Chinese brands with huge visibility in India, such as Xiaomi — one of many success stories — are now moving from selling their products to setting up production units in India. This suits China because Chinese companies are gaining ground and the investment in manufacturing gives a boost to the “Make in India” programme.

Manufacturing apart, when it comes to digital opportunities, it is not only Chinese companies like Baidu, Alibaba and Tencent but also giants like Google, Facebook, Tesla and Adobe that are in quest for new markets with an eye on the next one billion consumers. This makes India the obvious destination and the next big thing — in terms of market and investment for internet players especially in e-commerce.

For the Indian market to come of age and size, people would require to be economically empowered with the kind of purchasing power that China has been able to ensure for a large section of its population. Manufacturing spurred by the Make in India programme may expand the economy and create a market with more buying power, which, in turn, could give rise to innovation hubs that drive the Digital India program and also profit from it. E-commerce in India is growing rapidly. Alibaba is already on the scene, betting on Snapdeal and against Flipkart, and now looking at the payments start-up Paytm as a possible replication of Alipay in India. Tencent, China’s gaming giant, is making a big entry, with an investment in the healthcare start-up, Practo, an app to connect patients and doctors.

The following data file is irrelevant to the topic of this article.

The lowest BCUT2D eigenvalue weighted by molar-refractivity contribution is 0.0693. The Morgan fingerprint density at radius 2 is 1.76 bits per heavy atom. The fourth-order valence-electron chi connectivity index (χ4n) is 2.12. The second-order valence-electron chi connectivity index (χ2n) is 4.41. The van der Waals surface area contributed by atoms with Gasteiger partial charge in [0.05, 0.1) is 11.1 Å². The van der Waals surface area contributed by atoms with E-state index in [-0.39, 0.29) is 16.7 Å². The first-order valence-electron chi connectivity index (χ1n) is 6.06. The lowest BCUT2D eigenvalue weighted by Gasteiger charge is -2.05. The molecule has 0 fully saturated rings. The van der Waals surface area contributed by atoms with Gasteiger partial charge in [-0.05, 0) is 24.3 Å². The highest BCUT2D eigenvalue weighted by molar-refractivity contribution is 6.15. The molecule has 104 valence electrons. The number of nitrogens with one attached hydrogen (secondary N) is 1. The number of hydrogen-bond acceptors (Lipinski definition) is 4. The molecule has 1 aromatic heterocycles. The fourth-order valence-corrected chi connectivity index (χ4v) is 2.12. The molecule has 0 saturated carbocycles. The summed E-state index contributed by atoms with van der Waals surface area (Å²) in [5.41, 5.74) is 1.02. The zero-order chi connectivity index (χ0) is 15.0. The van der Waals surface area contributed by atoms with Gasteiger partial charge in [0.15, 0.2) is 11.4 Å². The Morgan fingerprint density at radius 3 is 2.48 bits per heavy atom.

Some of those in the race for a piece of Digital India swung into action last month when Chennai was reeling under torrential rains and floods. Start-ups such as Paytm, Practo, Zomato and Ola came to the rescue of people who were marooned without power, food, essential supplies, phones, television and internet. These enterprises assisted a range of relief and rescue operations, and helped with services including medical, mobile connectivity and options for stay and transport. Such intervention shows that internet enterprises are up to speed when it comes to taking the plunge in “Indian conditions”. It also means that Digital India could become a reality sooner than expected and in ways yet to be foreseen. Digital India, like Make in India, Skill India and Start-up India, is a well-conceived plan. The challenge lies in execution.

(Adapted from the author’s comment in the inaugural issue of the monthly, China-India Dialogue, published by China International Publishing Group. The author is an Indian journalist and commentator on international affairs. He has worked in both India and China and can be contacted at shastriji@hotmail.com)